Rules committee proposes changes
Delayed dead ball to ‘advantage the defense’ leads actions
Earlier this month in Oklahoma City, the NCAA Softball Rules Committee recommended implementing a “delayed dead ball” in cases when a runner leave a base before a pitch is thrown.
Umpires will still signal that the runner left the base early, but the play will continue. The defense would then be allowed to choose the result of the play, or it could opt to have the runner called out and the count would return to what it was on the hitter before the pitch was thrown.
For example, if the hitter lined into a double play, the defense could choose to take the two outs. Previously if a runner left a base early, the play was considered immediately dead and the pitch didn’t count.
“This is designed to advantage the defense regardless of the situation,” said Dee Abrahamson, the secretary-rules editor for softball. “It can now enforce the traditional effect of the out and the batter returning to the box, or the result of the play, whichever they prefer.”
All rules changes must be approved by the NCAA Playing Rules Oversight Panel, which next meets via conference call July 13.
In other action, the committee agreed to set predetermined dates for bat manufacturers to make any changes to their approved bat lists. Dates for the 2012 season are Jan. 15, March 15, April 15 and June 15.
The approved bat list for the 2011 season was released Jan. 1 but was amended several times throughout the season.
It was also the first time mandatory regular-season softball barrel compression testing went into effect. Mandatory barrel compression testing took place in select regular-season tournaments in all three divisions in 2011. Postseason bat testing, including post-competition testing, also was conducted.
A portable barrel compression testing machine was used to conduct the pre-competition tests. The machines are about the size of a radar gun. Bats that pass the test, which can be conducted in a matter of seconds, had a sticker placed on them so umpires knew the bat had been tested.
In 2012, coaches will be required to provide to the umpires before the game a printed copy of the current NCAA Approved Softball Bat List with all of their team’s bat models to be used in the game highlighted and the number of bats of each model indicated in the appropriate column on the list. The list will be used to conduct the umpires’ pregame bat inspection.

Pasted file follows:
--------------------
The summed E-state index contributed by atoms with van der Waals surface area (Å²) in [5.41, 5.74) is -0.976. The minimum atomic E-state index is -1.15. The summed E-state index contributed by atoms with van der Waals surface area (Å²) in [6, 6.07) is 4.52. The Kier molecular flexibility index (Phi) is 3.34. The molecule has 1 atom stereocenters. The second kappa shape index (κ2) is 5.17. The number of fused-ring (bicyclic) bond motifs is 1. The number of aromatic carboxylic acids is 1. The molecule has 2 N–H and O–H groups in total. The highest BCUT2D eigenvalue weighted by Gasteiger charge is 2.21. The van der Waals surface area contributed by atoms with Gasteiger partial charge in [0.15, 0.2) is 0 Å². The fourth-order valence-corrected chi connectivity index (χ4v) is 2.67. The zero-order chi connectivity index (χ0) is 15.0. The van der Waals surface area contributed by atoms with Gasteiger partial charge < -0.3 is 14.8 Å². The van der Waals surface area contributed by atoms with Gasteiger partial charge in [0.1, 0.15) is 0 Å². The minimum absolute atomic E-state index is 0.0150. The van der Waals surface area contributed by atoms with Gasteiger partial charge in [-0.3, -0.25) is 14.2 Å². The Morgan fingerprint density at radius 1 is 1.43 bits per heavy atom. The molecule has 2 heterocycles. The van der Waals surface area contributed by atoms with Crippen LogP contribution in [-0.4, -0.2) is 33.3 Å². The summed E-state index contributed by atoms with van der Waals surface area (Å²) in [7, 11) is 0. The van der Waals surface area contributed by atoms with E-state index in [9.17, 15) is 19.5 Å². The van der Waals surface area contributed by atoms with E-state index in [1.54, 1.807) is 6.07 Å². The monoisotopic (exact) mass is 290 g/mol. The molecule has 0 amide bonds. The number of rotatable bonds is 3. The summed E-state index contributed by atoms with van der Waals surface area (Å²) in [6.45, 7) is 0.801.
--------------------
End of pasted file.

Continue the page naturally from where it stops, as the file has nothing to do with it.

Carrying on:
The committee also discussed cases when it is ruled that a pitch was intentionally thrown at a batter or an umpire. In these instances, immediate ejections could occur or warnings could be issued to the offending pitcher and catcher. Both coaches could also receive warnings.
If the violation occurs again, the offending pitcher and catcher will be ejected from the game. The coach could also be ejected if the umpire deems it appropriate. Previously, the rule applied to batters being intentionally hit by a pitch and only the pitcher and coach were ejected.
In addition, the committee is asking teams to experiment using a softball model that has .52 coefficient of restitution/300 compression for the fall nontraditional season so it can receive feedback on how the ball plays in competition.
The new model ball, which is available through five different manufacturers, is less temperature sensitive and has a lower severity index when striking a player than the .47 COR/350 compression softballs used currently.
In other actions, the committee also approved the following:
• A batter hit by a pitch in the batter’s box will not be required to attempt to get out of the way of the pitch in order to be awarded first base.
• Brick backstops and brick home-run fences will be required to be padded by the 2016 season.
• Host teams must provide 12 softballs, two of which need to be brand new, before a game begins. Previously, the host teams had to provide five softballs for a game. The rationale for the proposed change is to make more softballs available for game play to help the flow of the game.
• The committee reiterated that all lines on the playing field, the pitcher’s plate, home plate and the three bases shall be white, which would disallow the use of colors for special tributes. The playing field lines shall be marked before each game, including the second game of a double header and each game of a tournament.
• The group also reaffirmed that the effect for an illegal pitch should remain a ball on the batter and baserunners advancing one base. The committee considered several alternatives, including warnings and not advancing the runner but, in the end, the group agreed to maintain the current penalty.